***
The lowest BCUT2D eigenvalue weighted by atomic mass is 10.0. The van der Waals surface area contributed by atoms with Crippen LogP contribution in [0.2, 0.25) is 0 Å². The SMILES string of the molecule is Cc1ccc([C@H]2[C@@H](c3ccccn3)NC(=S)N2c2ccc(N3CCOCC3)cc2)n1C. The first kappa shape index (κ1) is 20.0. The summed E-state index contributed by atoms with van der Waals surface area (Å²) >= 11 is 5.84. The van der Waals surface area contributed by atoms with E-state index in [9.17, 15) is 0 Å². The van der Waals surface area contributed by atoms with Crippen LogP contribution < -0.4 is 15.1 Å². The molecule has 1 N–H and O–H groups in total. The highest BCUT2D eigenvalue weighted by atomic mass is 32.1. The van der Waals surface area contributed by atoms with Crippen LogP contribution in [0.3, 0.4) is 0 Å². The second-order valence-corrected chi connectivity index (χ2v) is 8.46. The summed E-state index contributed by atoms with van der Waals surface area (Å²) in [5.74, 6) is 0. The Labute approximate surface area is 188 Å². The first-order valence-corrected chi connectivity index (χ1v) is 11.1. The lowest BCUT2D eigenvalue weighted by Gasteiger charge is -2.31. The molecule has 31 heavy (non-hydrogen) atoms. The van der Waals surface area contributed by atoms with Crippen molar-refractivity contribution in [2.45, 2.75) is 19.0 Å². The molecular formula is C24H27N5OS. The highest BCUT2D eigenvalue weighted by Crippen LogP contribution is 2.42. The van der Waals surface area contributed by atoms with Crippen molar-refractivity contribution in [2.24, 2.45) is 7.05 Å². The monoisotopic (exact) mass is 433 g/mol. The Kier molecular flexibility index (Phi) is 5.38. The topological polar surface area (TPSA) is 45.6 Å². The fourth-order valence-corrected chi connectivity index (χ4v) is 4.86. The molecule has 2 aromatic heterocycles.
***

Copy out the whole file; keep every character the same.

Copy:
The lowest BCUT2D eigenvalue weighted by atomic mass is 10.0. The van der Waals surface area contributed by atoms with Crippen LogP contribution in [0.2, 0.25) is 0 Å². The SMILES string of the molecule is Cc1ccc([C@H]2[C@@H](c3ccccn3)NC(=S)N2c2ccc(N3CCOCC3)cc2)n1C. The first kappa shape index (κ1) is 20.0. The summed E-state index contributed by atoms with van der Waals surface area (Å²) >= 11 is 5.84. The van der Waals surface area contributed by atoms with E-state index in [9.17, 15) is 0 Å². The van der Waals surface area contributed by atoms with Crippen LogP contribution < -0.4 is 15.1 Å². The molecule has 1 N–H and O–H groups in total. The highest BCUT2D eigenvalue weighted by atomic mass is 32.1. The van der Waals surface area contributed by atoms with Crippen LogP contribution in [0.3, 0.4) is 0 Å². The second-order valence-corrected chi connectivity index (χ2v) is 8.46. The summed E-state index contributed by atoms with van der Waals surface area (Å²) in [5.74, 6) is 0. The Labute approximate surface area is 188 Å². The first-order valence-corrected chi connectivity index (χ1v) is 11.1. The lowest BCUT2D eigenvalue weighted by Gasteiger charge is -2.31. The molecule has 31 heavy (non-hydrogen) atoms. The van der Waals surface area contributed by atoms with Crippen molar-refractivity contribution in [2.45, 2.75) is 19.0 Å². The molecular formula is C24H27N5OS. The highest BCUT2D eigenvalue weighted by Crippen LogP contribution is 2.42. The van der Waals surface area contributed by atoms with Crippen molar-refractivity contribution in [2.24, 2.45) is 7.05 Å². The monoisotopic (exact) mass is 433 g/mol. The Kier molecular flexibility index (Phi) is 5.38. The topological polar surface area (TPSA) is 45.6 Å². The fourth-order valence-corrected chi connectivity index (χ4v) is 4.86. The molecule has 2 aromatic heterocycles.